It is said that the Vedic god Aryama, the son of Aditi, is the foremost among the Pitrs or manes. This has also been stated by Lord Vasudeva in the 10th chapter of the Bhagavad Gita:

अनन्तश्चास्मि नागानां वरुणो यादसामहम्।
पितॄणामर्यमा चास्मि यमः संयमतामहम्॥२९॥

Among snakes I am Ananta, and Varuna among gods of the waters. Among the manes I am Aryama, and among the maintainers of law and order I am Yama (King of death)

What is Aryama’s role as the foremost of the Pitrs and how is he linked to them? What are his divine duties?

  1. If Aryama is linked to the Pitrs, then what is the difference between the role of Yama (who gives jeevatmas a place depending on their karma) and Aryama? (We can see Krishna has distinguished Aryama as being the head of the Pitrs and Yama as a Dharmaraja.)

  2. Like Yama, is Aryama worshipped during Shraddha rituals/ death rituals of a person? And if the answer is affirmative, then what is the purpose of worshipping him (again linked to what is his role, that we worship him)

  3. The Puranas talk of many divine Pitrs (with their wife Svadha) being Barhishada, Agnishvatta, etc. Aryama being an Aditya does not feature among these groups and is considered entirely separate. Is he the ruler of these Pitrs (if he is the ruler then how is Yama king) Or does he help them in their respective roles?

Kindly note the question is not a duplicate of Who is god Aryama in the Vedas?; Reason: the linked question asks who he is, whereas my question seeks clarifications, not as to his identity, but to his role as a Pitr, comparison with Yama and his worship, which do not find mention in the aforesaid question.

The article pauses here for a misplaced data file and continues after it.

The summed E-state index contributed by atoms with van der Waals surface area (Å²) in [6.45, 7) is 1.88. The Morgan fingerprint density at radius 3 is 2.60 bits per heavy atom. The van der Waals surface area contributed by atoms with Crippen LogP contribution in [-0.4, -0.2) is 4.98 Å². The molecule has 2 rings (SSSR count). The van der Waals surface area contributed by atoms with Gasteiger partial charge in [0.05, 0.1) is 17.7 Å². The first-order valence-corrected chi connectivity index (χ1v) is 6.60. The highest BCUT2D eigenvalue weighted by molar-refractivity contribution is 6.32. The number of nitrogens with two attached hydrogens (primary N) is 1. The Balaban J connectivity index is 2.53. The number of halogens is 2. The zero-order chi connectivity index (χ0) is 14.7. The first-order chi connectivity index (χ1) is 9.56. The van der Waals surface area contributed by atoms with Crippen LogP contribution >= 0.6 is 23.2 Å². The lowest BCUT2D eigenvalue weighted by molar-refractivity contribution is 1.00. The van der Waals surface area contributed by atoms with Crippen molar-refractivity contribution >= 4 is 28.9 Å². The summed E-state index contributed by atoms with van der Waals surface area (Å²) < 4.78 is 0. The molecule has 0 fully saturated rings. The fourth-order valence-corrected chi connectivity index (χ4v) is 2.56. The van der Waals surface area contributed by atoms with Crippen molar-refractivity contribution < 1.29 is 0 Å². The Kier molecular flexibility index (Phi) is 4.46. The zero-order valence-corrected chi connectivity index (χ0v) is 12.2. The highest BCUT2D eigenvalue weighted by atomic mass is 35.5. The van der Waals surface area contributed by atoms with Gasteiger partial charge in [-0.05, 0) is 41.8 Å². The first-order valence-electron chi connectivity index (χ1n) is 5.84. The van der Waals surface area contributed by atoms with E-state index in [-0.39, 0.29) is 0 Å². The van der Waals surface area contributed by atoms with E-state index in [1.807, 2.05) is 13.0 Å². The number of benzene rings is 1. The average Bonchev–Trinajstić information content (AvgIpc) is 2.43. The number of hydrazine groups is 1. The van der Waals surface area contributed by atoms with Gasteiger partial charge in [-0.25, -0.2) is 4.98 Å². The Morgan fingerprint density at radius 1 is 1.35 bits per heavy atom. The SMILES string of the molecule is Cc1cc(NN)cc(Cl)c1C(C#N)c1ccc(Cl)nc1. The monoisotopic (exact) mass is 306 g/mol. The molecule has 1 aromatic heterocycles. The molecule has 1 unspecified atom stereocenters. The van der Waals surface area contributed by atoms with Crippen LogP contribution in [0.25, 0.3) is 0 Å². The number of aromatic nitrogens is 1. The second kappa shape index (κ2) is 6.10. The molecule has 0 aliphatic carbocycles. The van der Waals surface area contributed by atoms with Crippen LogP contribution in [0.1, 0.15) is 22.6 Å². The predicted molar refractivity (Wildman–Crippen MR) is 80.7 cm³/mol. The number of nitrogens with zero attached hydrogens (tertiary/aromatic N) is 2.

2 Answers 2


The word pitr may have usages.

Dharmashastra (religious law) — Pitri in Dharmashastra glossary Source: Google Books: Manusmṛti with the Manubhāṣya Pitṛ (पितृ):—It has been said that ‘ one shall offer balls to the Pitṛs.’ Now the question arises—Who are these ‘Pitṛs ?’ The term ‘pitṛ’ has several meanings, and denotes ‘progenitor’;

it is used in the sense of the relative term, ‘father’; it is also used in the sense of one’s father and other relations that have died before. Further, the term ‘pitṛ’ also denotes a particular Deity ; and in this sense, it would stand for an unchanging eternal being. The term ‘pitṛ,’ thus having several meanings, the Text proceeds to specify what is meant by it in the present context. (See the Manubhāṣya verse 3.220)

So Aryama would be foremost of the Deities , and unchanging eternal being by that Manubhashya.

And Yama would be the foremost of the netherworld.

Quoted as required for clarity:

ध्रियमाणे तु पितरि पूर्वेषामेव निर्वपेत् ।
विप्रवद् वाऽपि तं श्राद्धे स्वकं पितरमाशयेत् ॥ २२० ॥

dhriyamāṇe tu pitari pūrveṣāmeva nirvapet |
vipravad vā'pi taṃ śrāddhe svakaṃ pitaramāśayet || 220 ||

While his father holds, one should make the offering to the previous ancestors; or, he may feed his own father at the Śrāddha as a Brāhmana.—(220).

  • Can you quote See the Manubhāṣya verse 3.22 in the answer body itself?
    – TheLittleNaruto
    Sep 12 at 12:38
  • Ok - I will source it.
    – ajitdas
    Sep 12 at 12:54

aryaman means Sun. aryaman is singular in Accusative Case, and its plural in same Case is aryamAn.

Aditi's children are the 12 names for Sun.

enter image description here Source: https://gaurav101.medium.com/aditi-and-the-%C4%81dity%C4%81s-9f90ab20027a

About the relation between aryaman and yama, being sons of Aditi, they are brothers. While aryaman is the lord of the pitris, yama was the first pitri.

enter image description here Source: https://www.wisdomlib.org/definition/aryaman

enter image description here Source: https://sreenivasaraos.com/tag/pitri/

enter image description here Source: https://sreenivasaraos.com/tag/pitri/

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